The best art comes from deep pain. Just read the biographies of the most noteworthy artists, writers, musicians, dancers, it is almost without exception. When you are hurt deeply there is a terrible energy that will either build or destroy. I have made a determined choice to build with my writing and art. (My Art)

Does reader feedback help you?
Oh, golly, yes! I love to get honest reader critique. When I was working as a Sign Language Interpreter I had he opportunity to read Silent Glades to the fourth grade class I was assigned to. The teacher and I agreed not to tell the students that I was the author until the very end. Every day I would read a chapter and every day each student filled out a paper telling me what they liked, didn’t like, and what was clear and unclear. I took those papers home and edited for my audience.

Do you participate in competitions? Have you received any awards?
I have only entered few writing competitions. I received a second place in a state competition and a third in a national one. I have also received awards at writer’s conferences.

Do you share rough drafts of your writings with someone whose opinion you trust?
Yes. My writing buddy, Nancy, and my writer son, Caleb. (Caleb’s Site)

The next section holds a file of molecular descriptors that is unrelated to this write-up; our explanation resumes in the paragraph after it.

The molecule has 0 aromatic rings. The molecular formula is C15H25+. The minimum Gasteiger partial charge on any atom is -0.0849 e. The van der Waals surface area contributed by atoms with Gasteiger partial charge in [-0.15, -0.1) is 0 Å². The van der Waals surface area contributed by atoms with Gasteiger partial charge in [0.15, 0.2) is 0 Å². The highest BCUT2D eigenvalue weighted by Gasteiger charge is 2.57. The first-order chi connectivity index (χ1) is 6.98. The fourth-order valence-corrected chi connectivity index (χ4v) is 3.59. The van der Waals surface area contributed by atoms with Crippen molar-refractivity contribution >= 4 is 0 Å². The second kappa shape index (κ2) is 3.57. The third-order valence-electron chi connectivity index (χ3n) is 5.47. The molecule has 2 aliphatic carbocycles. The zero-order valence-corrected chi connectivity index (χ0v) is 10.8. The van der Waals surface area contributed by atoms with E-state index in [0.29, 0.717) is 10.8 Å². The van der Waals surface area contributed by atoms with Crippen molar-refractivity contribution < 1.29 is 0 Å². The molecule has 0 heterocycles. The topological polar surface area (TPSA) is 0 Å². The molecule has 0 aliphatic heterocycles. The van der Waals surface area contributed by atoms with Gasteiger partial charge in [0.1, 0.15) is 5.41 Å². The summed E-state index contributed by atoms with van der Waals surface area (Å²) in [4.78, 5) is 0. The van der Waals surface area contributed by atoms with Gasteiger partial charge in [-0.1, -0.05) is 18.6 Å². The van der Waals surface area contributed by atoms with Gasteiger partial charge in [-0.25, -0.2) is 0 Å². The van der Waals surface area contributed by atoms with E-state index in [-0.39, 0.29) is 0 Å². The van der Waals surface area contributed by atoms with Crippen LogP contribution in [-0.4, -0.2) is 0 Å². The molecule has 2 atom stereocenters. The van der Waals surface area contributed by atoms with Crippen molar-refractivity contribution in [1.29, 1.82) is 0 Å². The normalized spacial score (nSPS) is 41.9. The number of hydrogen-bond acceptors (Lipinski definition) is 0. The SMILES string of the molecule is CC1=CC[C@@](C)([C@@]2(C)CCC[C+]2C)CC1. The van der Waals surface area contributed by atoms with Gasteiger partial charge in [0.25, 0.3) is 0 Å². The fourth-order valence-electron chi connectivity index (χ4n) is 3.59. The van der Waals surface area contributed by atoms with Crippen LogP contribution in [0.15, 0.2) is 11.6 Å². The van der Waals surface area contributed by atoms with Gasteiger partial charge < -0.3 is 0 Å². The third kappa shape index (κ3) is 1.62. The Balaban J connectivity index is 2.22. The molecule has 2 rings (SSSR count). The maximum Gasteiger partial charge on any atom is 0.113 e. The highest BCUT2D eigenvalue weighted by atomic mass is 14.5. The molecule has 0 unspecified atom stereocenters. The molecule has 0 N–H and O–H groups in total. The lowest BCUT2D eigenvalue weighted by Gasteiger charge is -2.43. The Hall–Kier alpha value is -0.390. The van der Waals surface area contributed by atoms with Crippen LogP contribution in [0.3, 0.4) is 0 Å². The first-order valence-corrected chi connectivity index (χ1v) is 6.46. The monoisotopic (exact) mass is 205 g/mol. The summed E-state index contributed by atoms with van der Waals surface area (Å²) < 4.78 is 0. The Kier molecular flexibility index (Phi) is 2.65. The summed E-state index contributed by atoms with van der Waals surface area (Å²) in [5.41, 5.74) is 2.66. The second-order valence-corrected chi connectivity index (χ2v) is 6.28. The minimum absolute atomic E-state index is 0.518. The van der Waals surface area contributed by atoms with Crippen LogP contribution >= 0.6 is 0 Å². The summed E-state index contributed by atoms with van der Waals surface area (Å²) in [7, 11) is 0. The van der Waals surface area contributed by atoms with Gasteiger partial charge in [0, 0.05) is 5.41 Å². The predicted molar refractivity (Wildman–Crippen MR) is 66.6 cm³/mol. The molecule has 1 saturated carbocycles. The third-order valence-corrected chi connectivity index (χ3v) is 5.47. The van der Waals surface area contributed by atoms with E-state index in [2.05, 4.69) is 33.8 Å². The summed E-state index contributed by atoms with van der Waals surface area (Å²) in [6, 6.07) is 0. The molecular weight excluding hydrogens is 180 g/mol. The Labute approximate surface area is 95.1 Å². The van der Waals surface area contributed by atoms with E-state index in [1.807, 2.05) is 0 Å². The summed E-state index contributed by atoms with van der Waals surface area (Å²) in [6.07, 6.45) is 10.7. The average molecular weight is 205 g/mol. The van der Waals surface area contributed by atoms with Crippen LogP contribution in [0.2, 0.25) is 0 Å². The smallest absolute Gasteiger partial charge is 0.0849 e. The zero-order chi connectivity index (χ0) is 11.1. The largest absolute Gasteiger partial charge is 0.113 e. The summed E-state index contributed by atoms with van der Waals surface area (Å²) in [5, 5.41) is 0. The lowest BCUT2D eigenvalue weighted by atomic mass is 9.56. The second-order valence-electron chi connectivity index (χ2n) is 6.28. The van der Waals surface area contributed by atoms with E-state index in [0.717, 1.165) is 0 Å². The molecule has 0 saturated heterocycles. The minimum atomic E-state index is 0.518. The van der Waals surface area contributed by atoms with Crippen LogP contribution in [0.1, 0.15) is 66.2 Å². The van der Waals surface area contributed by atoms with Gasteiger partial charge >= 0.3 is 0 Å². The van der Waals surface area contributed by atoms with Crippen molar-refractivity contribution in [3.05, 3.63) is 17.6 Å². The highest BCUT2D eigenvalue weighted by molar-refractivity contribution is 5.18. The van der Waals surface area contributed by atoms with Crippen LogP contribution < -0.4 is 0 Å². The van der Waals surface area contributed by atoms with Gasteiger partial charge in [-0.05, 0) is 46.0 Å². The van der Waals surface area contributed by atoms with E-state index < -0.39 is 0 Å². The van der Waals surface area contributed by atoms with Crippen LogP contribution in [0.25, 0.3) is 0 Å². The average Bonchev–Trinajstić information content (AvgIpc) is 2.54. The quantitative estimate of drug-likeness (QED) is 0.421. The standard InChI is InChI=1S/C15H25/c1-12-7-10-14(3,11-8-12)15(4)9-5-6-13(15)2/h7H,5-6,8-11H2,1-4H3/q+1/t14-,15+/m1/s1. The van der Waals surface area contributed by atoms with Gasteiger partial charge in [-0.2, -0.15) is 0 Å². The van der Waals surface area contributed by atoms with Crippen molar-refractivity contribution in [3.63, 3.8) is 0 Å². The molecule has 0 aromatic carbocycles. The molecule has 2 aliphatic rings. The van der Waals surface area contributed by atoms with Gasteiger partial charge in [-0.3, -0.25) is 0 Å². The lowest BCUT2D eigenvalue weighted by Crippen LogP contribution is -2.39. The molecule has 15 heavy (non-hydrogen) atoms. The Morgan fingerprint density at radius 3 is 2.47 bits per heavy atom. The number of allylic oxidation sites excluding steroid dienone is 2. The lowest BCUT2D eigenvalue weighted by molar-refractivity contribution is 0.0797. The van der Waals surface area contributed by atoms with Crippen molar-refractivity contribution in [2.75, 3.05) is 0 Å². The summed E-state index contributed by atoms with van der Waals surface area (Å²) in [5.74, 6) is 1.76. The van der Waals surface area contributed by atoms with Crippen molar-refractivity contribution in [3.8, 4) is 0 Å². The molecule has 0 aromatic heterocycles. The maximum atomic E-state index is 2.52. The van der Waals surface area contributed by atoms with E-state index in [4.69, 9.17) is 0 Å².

What discipline do you impose on yourself regarding schedules, goals, etc.?
This changes depending on what is going on in the rest of my life. What has seemed to work out best for me is to set aside at least one and preferably two writing days where I don’t answer the phone and only stop long enough to eat.

What do you surround yourself with in your work area in order to help your concentrate?
Quiet, hot tea with honey, books and prayer.

Do you write on a computer? Do you print frequently? Do you correct on paper? What is your process?
I compose on the computer then print it out, mark up my paper then edit on the computer again then repeat….go to writer’s group, repeat, repeat, let it ferment, repeat….

What has been your experience with publishers?
I have had positive experiences with the publishers I have worked with. I have found that most publishers and editors are so covered up that they don’t have the time or energy to communicate much with their authors. Returning phone calls or answering e-mails is difficult for them because they are stretched to the limit. They are in a hard business and are, for the most part, simply overwhelmed. You have to have enough self-respect not to take their long silences personally. They are an amazing sort who are dedicated to their craft and coach books into life like birthing doulas.

What are you working on now?
I’m working on two picture books, a devotional and a memoir. I’m also spending a lot of time painting and exploring the visual arts.

What do you recommend I do with all those things I wrote years ago but have never been able to bring myself to show anyone?
Pull every one of them out. Rework them if necessary, then for Pete’s sake start sending them out. If you can’t bring yourself to put them in the mail then at least print them and make a book for your family. Your writing is unique and because of that, priceless. No one else in all the world can write with your perspective, experience, and heart.